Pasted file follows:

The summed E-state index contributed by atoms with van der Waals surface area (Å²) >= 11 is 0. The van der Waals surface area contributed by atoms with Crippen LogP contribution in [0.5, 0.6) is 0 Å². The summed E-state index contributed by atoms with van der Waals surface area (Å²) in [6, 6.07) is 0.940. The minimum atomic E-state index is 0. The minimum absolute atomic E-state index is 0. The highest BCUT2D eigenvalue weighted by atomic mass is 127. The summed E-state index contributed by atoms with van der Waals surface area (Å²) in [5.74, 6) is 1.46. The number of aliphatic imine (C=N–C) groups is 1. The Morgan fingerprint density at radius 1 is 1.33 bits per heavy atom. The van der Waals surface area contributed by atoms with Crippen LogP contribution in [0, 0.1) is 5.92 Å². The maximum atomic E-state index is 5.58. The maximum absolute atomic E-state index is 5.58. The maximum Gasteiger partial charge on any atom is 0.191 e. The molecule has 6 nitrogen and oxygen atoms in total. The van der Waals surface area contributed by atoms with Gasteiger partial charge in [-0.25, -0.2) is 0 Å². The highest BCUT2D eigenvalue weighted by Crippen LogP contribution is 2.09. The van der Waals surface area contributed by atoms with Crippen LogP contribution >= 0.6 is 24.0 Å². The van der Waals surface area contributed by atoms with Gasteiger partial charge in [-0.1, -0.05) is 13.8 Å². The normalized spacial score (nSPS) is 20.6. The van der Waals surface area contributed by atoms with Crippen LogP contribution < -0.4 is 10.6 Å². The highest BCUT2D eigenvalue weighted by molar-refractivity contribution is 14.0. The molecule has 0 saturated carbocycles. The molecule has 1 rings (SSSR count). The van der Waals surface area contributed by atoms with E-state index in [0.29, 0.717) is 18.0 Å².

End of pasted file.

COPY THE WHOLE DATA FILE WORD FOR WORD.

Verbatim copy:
The summed E-state index contributed by atoms with van der Waals surface area (Å²) >= 11 is 0. The van der Waals surface area contributed by atoms with Crippen LogP contribution in [0.5, 0.6) is 0 Å². The summed E-state index contributed by atoms with van der Waals surface area (Å²) in [6, 6.07) is 0.940. The minimum atomic E-state index is 0. The minimum absolute atomic E-state index is 0. The highest BCUT2D eigenvalue weighted by atomic mass is 127. The summed E-state index contributed by atoms with van der Waals surface area (Å²) in [5.74, 6) is 1.46. The number of aliphatic imine (C=N–C) groups is 1. The Morgan fingerprint density at radius 1 is 1.33 bits per heavy atom. The van der Waals surface area contributed by atoms with Crippen LogP contribution in [0, 0.1) is 5.92 Å². The maximum atomic E-state index is 5.58. The maximum absolute atomic E-state index is 5.58. The maximum Gasteiger partial charge on any atom is 0.191 e. The molecule has 6 nitrogen and oxygen atoms in total. The van der Waals surface area contributed by atoms with Gasteiger partial charge in [-0.25, -0.2) is 0 Å². The highest BCUT2D eigenvalue weighted by Crippen LogP contribution is 2.09. The van der Waals surface area contributed by atoms with Crippen LogP contribution >= 0.6 is 24.0 Å². The van der Waals surface area contributed by atoms with Gasteiger partial charge in [-0.1, -0.05) is 13.8 Å². The normalized spacial score (nSPS) is 20.6. The van der Waals surface area contributed by atoms with Crippen LogP contribution < -0.4 is 10.6 Å². The highest BCUT2D eigenvalue weighted by molar-refractivity contribution is 14.0. The molecule has 0 saturated carbocycles. The molecule has 1 rings (SSSR count). The van der Waals surface area contributed by atoms with E-state index in [0.29, 0.717) is 18.0 Å².